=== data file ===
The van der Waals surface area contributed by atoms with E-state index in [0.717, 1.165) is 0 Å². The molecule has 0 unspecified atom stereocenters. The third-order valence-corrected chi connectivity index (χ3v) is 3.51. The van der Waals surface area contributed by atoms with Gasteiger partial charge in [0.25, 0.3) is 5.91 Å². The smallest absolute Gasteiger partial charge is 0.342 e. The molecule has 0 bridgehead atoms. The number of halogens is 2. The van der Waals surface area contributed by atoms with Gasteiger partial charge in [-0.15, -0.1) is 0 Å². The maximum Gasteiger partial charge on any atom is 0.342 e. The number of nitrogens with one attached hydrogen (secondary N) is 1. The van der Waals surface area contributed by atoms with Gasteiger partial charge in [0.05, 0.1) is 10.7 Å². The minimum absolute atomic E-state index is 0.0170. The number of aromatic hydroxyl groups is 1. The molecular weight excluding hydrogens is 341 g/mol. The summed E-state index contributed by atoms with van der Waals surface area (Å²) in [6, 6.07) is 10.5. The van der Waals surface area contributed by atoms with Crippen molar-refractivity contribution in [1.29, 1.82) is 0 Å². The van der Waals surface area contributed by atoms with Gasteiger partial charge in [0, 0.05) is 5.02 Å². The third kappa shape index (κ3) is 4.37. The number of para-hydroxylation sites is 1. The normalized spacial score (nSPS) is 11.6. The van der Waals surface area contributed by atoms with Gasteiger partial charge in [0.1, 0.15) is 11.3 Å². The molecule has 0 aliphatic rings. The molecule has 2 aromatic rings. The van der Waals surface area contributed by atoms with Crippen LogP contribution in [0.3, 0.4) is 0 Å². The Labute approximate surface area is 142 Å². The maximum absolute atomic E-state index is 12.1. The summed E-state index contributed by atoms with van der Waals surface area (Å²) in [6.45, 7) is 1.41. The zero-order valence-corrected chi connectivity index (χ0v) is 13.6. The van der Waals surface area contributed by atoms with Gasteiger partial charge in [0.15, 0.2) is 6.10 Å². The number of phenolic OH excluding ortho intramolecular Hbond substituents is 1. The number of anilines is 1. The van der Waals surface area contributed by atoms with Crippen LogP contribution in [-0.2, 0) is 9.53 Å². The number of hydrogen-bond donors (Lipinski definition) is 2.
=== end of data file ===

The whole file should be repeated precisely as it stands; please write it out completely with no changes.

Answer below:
The van der Waals surface area contributed by atoms with E-state index in [0.717, 1.165) is 0 Å². The molecule has 0 unspecified atom stereocenters. The third-order valence-corrected chi connectivity index (χ3v) is 3.51. The van der Waals surface area contributed by atoms with Gasteiger partial charge in [0.25, 0.3) is 5.91 Å². The smallest absolute Gasteiger partial charge is 0.342 e. The molecule has 0 bridgehead atoms. The number of halogens is 2. The van der Waals surface area contributed by atoms with Gasteiger partial charge in [-0.15, -0.1) is 0 Å². The maximum Gasteiger partial charge on any atom is 0.342 e. The number of nitrogens with one attached hydrogen (secondary N) is 1. The van der Waals surface area contributed by atoms with Gasteiger partial charge in [0.05, 0.1) is 10.7 Å². The minimum absolute atomic E-state index is 0.0170. The number of aromatic hydroxyl groups is 1. The molecular weight excluding hydrogens is 341 g/mol. The summed E-state index contributed by atoms with van der Waals surface area (Å²) in [6, 6.07) is 10.5. The van der Waals surface area contributed by atoms with Crippen molar-refractivity contribution in [1.29, 1.82) is 0 Å². The van der Waals surface area contributed by atoms with Gasteiger partial charge in [0, 0.05) is 5.02 Å². The third kappa shape index (κ3) is 4.37. The number of para-hydroxylation sites is 1. The normalized spacial score (nSPS) is 11.6. The van der Waals surface area contributed by atoms with Gasteiger partial charge in [0.1, 0.15) is 11.3 Å². The molecule has 0 aliphatic rings. The molecule has 2 aromatic rings. The van der Waals surface area contributed by atoms with Crippen LogP contribution in [0.3, 0.4) is 0 Å². The Labute approximate surface area is 142 Å². The maximum absolute atomic E-state index is 12.1. The summed E-state index contributed by atoms with van der Waals surface area (Å²) in [6.45, 7) is 1.41. The zero-order valence-corrected chi connectivity index (χ0v) is 13.6. The van der Waals surface area contributed by atoms with Gasteiger partial charge in [0.15, 0.2) is 6.10 Å². The number of phenolic OH excluding ortho intramolecular Hbond substituents is 1. The number of anilines is 1. The van der Waals surface area contributed by atoms with Crippen LogP contribution in [-0.2, 0) is 9.53 Å². The number of hydrogen-bond donors (Lipinski definition) is 2.